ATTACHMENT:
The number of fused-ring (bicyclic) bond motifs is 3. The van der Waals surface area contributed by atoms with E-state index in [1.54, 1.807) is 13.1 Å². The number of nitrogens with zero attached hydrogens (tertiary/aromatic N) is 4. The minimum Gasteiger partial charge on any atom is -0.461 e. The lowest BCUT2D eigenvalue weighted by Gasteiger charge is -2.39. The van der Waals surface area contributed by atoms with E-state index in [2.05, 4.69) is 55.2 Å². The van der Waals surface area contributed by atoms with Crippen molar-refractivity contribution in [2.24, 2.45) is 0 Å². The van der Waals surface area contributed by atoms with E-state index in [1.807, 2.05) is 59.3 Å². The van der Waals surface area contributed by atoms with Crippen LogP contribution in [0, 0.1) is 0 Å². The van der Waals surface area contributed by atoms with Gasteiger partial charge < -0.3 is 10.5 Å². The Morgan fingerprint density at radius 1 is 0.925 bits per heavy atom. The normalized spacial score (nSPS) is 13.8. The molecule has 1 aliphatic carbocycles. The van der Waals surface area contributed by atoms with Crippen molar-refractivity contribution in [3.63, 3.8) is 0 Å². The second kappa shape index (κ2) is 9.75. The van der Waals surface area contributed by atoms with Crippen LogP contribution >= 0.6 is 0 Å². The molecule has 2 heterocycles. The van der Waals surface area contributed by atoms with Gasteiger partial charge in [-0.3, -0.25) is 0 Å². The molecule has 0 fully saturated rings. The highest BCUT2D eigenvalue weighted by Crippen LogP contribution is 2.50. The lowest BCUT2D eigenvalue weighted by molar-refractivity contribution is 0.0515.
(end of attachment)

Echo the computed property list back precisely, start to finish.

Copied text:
The number of fused-ring (bicyclic) bond motifs is 3. The van der Waals surface area contributed by atoms with E-state index in [1.54, 1.807) is 13.1 Å². The number of nitrogens with zero attached hydrogens (tertiary/aromatic N) is 4. The minimum Gasteiger partial charge on any atom is -0.461 e. The lowest BCUT2D eigenvalue weighted by Gasteiger charge is -2.39. The van der Waals surface area contributed by atoms with E-state index in [2.05, 4.69) is 55.2 Å². The van der Waals surface area contributed by atoms with Crippen molar-refractivity contribution in [2.24, 2.45) is 0 Å². The van der Waals surface area contributed by atoms with E-state index in [1.807, 2.05) is 59.3 Å². The van der Waals surface area contributed by atoms with Crippen LogP contribution in [0, 0.1) is 0 Å². The van der Waals surface area contributed by atoms with Gasteiger partial charge < -0.3 is 10.5 Å². The Morgan fingerprint density at radius 1 is 0.925 bits per heavy atom. The normalized spacial score (nSPS) is 13.8. The molecule has 1 aliphatic carbocycles. The van der Waals surface area contributed by atoms with Crippen molar-refractivity contribution in [3.63, 3.8) is 0 Å². The second kappa shape index (κ2) is 9.75. The van der Waals surface area contributed by atoms with Crippen LogP contribution >= 0.6 is 0 Å². The molecule has 2 heterocycles. The van der Waals surface area contributed by atoms with Gasteiger partial charge in [-0.3, -0.25) is 0 Å². The molecule has 0 fully saturated rings. The highest BCUT2D eigenvalue weighted by Crippen LogP contribution is 2.50. The lowest BCUT2D eigenvalue weighted by molar-refractivity contribution is 0.0515.